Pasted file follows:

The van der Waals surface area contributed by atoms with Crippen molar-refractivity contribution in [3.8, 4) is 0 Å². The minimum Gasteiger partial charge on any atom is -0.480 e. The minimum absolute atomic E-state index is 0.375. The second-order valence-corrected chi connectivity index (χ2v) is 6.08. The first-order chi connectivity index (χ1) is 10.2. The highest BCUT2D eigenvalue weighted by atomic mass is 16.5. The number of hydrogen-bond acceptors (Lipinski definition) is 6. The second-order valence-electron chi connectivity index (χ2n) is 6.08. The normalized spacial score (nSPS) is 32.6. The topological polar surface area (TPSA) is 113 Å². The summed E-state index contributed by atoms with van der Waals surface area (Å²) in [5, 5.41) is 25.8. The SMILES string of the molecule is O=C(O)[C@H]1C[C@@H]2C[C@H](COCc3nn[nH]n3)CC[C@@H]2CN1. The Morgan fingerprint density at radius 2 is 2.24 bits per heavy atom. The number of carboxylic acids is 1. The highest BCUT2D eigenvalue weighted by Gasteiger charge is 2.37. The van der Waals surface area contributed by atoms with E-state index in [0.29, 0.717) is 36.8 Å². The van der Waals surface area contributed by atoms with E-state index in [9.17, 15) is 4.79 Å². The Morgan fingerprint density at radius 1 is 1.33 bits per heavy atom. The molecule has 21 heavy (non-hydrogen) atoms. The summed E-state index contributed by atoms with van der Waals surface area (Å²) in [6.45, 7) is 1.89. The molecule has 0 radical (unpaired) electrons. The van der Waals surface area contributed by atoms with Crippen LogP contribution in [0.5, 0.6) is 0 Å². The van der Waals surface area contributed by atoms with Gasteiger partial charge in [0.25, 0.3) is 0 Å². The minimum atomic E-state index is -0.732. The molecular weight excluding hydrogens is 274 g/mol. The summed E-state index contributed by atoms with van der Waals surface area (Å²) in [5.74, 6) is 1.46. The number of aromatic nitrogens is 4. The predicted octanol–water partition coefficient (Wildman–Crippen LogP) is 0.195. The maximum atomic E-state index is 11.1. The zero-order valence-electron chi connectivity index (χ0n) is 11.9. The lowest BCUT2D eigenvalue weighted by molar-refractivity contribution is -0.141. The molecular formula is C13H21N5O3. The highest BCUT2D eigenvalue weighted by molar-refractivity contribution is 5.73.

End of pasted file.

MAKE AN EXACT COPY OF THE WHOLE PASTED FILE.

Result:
The van der Waals surface area contributed by atoms with Crippen molar-refractivity contribution in [3.8, 4) is 0 Å². The minimum Gasteiger partial charge on any atom is -0.480 e. The minimum absolute atomic E-state index is 0.375. The second-order valence-corrected chi connectivity index (χ2v) is 6.08. The first-order chi connectivity index (χ1) is 10.2. The highest BCUT2D eigenvalue weighted by atomic mass is 16.5. The number of hydrogen-bond acceptors (Lipinski definition) is 6. The second-order valence-electron chi connectivity index (χ2n) is 6.08. The normalized spacial score (nSPS) is 32.6. The topological polar surface area (TPSA) is 113 Å². The summed E-state index contributed by atoms with van der Waals surface area (Å²) in [5, 5.41) is 25.8. The SMILES string of the molecule is O=C(O)[C@H]1C[C@@H]2C[C@H](COCc3nn[nH]n3)CC[C@@H]2CN1. The Morgan fingerprint density at radius 2 is 2.24 bits per heavy atom. The number of carboxylic acids is 1. The highest BCUT2D eigenvalue weighted by Gasteiger charge is 2.37. The van der Waals surface area contributed by atoms with E-state index in [0.29, 0.717) is 36.8 Å². The van der Waals surface area contributed by atoms with E-state index in [9.17, 15) is 4.79 Å². The Morgan fingerprint density at radius 1 is 1.33 bits per heavy atom. The molecule has 21 heavy (non-hydrogen) atoms. The summed E-state index contributed by atoms with van der Waals surface area (Å²) in [6.45, 7) is 1.89. The molecule has 0 radical (unpaired) electrons. The van der Waals surface area contributed by atoms with Crippen LogP contribution in [0.5, 0.6) is 0 Å². The van der Waals surface area contributed by atoms with Gasteiger partial charge in [0.25, 0.3) is 0 Å². The minimum atomic E-state index is -0.732. The molecular weight excluding hydrogens is 274 g/mol. The summed E-state index contributed by atoms with van der Waals surface area (Å²) in [5.74, 6) is 1.46. The number of aromatic nitrogens is 4. The predicted octanol–water partition coefficient (Wildman–Crippen LogP) is 0.195. The maximum atomic E-state index is 11.1. The zero-order valence-electron chi connectivity index (χ0n) is 11.9. The lowest BCUT2D eigenvalue weighted by molar-refractivity contribution is -0.141. The molecular formula is C13H21N5O3. The highest BCUT2D eigenvalue weighted by molar-refractivity contribution is 5.73.